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Unpacking Compliance and Governance: Privilege for internal investigations

19 September 2018
The recent Court of Appeal decision ([2018] EWCA Civ 2006) in the extensive litigation involving Eurasian Natural Resources Corporate (ENRC) strengthens firms' ability to undertake confidential internal investigations – in particular into potentially criminal activity that could result in regulatory prosecutions.

The decision emphasises that: "It is … obviously in the public interest that companies should be prepared to investigate allegations from whistle blowers or investigative journalists, prior to going to a prosecutor … without losing the benefit of legal professional privilege for the work product and consequences of their investigation. Were they to do so, the temptation might well be not to investigate at all, for fear of being forced to reveal what had been uncovered …"

While the case relates to SFO prosecutions, it is relevant to prosecutions that could be brought by other authorities, such as the Financial Conduct Authority, for instance in relation to change of control notification failures under the Financial Services and Markets Act 2000 (FSMA) s.191F, or carrying on regulated activities without authorisation or exemption under FSMA s.19.

ENRC is a mining and natural resources group. In December 2010 ENRC received a 'whistle blowing' email alleging bribery and corruption at a key subsidiary. ENRC engaged a law firm to investigate (the "Investigating Lawyers"). A few months later, ENRC instructed Forensic Risk Alliance (“FRA”), a forensic accountancy firm, to review its records to identify and address evidence of potential breaches of statutory duties. FRA's review had a further "compliance-related" purpose: to assist another law firm that ENRC had retained for advice on its compliance programme (the "Compliance Lawyers"). FRA’s scope of work expanded: it became formally instructed by the Investigating Lawyers in July 2011.

Over the course of time, three principal categories of document came into being:
1. The Investigating Lawyers' notes of evidence given to them by current and former employees of ENRC and others (eg suppliers);
2. materials generated by FRA ("FRA Materials");
3. documents setting out the factual evidence that the Investigating Lawyers had collated from their notes and which they presented to ENRC.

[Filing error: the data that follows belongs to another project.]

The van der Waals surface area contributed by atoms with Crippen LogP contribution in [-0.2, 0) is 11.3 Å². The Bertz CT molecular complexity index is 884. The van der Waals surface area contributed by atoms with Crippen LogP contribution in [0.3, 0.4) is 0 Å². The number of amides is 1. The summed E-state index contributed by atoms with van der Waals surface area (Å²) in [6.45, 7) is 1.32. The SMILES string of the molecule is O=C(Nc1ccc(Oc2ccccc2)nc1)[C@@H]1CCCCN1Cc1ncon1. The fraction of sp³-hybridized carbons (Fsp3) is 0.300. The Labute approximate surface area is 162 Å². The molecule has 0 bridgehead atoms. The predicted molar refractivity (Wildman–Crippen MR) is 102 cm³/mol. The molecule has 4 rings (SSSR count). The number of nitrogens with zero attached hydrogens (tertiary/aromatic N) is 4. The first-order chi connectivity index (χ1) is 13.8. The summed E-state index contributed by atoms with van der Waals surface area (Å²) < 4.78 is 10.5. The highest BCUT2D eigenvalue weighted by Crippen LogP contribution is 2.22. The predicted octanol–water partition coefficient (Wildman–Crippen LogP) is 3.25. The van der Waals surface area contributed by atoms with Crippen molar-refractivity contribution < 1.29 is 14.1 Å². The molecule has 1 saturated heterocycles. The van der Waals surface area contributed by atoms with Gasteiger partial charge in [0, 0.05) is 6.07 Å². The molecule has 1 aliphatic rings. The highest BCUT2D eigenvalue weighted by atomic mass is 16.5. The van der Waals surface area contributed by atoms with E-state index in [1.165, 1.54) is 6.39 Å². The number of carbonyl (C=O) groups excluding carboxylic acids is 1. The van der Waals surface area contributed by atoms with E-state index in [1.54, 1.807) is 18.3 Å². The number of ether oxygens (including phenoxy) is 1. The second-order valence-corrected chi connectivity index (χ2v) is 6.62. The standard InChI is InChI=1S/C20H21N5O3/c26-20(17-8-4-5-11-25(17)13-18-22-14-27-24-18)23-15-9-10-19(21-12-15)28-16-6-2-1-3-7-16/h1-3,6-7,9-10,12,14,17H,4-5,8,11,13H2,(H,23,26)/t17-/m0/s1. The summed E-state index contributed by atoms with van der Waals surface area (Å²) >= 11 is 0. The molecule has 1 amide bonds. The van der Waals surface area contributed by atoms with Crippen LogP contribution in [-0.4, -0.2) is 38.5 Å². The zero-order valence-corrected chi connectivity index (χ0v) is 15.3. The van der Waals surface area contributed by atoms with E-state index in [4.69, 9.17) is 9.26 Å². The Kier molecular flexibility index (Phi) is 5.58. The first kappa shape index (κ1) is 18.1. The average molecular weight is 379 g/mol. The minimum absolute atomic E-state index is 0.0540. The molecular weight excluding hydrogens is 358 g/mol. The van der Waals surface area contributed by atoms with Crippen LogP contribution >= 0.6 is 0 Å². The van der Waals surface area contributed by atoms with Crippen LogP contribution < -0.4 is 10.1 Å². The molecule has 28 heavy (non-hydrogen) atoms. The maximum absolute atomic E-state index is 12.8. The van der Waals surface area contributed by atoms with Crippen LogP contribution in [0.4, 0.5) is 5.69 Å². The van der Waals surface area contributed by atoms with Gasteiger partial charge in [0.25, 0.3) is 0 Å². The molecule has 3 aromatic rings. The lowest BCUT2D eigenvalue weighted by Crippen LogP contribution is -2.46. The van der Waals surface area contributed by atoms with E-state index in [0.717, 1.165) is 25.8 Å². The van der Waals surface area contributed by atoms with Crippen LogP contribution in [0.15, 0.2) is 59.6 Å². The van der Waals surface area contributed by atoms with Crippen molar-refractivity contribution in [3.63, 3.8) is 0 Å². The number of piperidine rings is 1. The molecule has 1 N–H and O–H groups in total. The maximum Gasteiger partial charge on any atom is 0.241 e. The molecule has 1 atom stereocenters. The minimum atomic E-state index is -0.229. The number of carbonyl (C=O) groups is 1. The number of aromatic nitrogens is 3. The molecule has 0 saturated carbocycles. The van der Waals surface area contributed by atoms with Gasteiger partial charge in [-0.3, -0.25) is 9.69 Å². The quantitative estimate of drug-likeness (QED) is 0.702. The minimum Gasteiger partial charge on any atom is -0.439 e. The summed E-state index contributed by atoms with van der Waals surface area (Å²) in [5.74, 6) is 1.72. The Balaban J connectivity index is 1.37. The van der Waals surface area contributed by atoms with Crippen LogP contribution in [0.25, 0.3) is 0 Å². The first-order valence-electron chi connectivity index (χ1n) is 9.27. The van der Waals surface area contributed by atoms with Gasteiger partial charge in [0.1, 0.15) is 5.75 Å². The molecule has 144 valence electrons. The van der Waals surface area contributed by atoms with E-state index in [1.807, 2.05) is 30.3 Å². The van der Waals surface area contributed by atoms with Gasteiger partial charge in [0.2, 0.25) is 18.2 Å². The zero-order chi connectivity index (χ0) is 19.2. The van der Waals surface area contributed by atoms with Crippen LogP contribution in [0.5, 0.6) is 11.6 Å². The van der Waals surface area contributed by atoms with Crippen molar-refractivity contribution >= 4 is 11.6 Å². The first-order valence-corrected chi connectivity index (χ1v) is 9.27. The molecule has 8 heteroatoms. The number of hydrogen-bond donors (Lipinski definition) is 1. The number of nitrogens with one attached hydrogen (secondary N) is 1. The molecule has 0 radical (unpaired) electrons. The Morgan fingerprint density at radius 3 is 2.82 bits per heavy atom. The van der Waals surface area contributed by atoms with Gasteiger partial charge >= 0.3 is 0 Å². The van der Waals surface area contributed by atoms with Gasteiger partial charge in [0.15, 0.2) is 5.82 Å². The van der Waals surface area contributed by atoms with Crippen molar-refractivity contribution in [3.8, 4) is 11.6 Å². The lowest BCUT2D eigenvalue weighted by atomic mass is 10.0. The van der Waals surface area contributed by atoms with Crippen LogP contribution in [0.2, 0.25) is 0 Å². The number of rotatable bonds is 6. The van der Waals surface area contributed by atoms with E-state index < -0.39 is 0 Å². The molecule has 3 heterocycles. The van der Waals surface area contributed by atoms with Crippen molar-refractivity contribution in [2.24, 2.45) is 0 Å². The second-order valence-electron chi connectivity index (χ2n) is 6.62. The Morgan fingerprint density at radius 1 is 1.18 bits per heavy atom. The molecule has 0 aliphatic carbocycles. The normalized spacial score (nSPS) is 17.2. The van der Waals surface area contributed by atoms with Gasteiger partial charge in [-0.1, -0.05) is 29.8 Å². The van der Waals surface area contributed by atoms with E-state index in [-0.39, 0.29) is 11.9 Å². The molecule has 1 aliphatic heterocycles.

(the "Key Documents").

At first instance, the judge ruled that the Key Documents failed to meet the essential thresholds for attracting litigation privilege: they were produced when litigation with the SFO was not reasonably in ENRC's contemplation, but even if it was, they were not created with the dominant purpose of being used in relation to such prosecution.

The judge ruled that ENRC had instructed the Investigating Lawyers not to provide advice in relation to a prospective prosecution, but for "fact-finding" with a view to working out if prosecution could or would ensue. The judge held that "Avoidance of a criminal investigation cannot be equated with the conduct of a defence to a criminal prosecution."

The Court of Appeal disagreed with the judge's assessment of the evidence surrounding the creation of the Key Documents, noting in particular that:
"…By March 2011, ENRC’s general counsel had made clear that he thought from his … contacts that ENRC was firmly on the SFO’s radar and that he expected an investigation in due course …
… In April 2011, the Investigating Lawyers advised that the “internal investigation … [related] to conduct that is potentially criminal in nature” and that “[a]dversarial proceedings might occur out of the internal investigation and … both criminal and civil proceedings can be reasonably said to be in contemplation …

… the SFO … wrote to ENRC on 10th August 2011 [and] asked [it to] consider the SFO Guidelines", which "plainly envisaged … that [a] company considering self-reporting to the SFO would be in receipt of professional legal advice, both before and during the process …"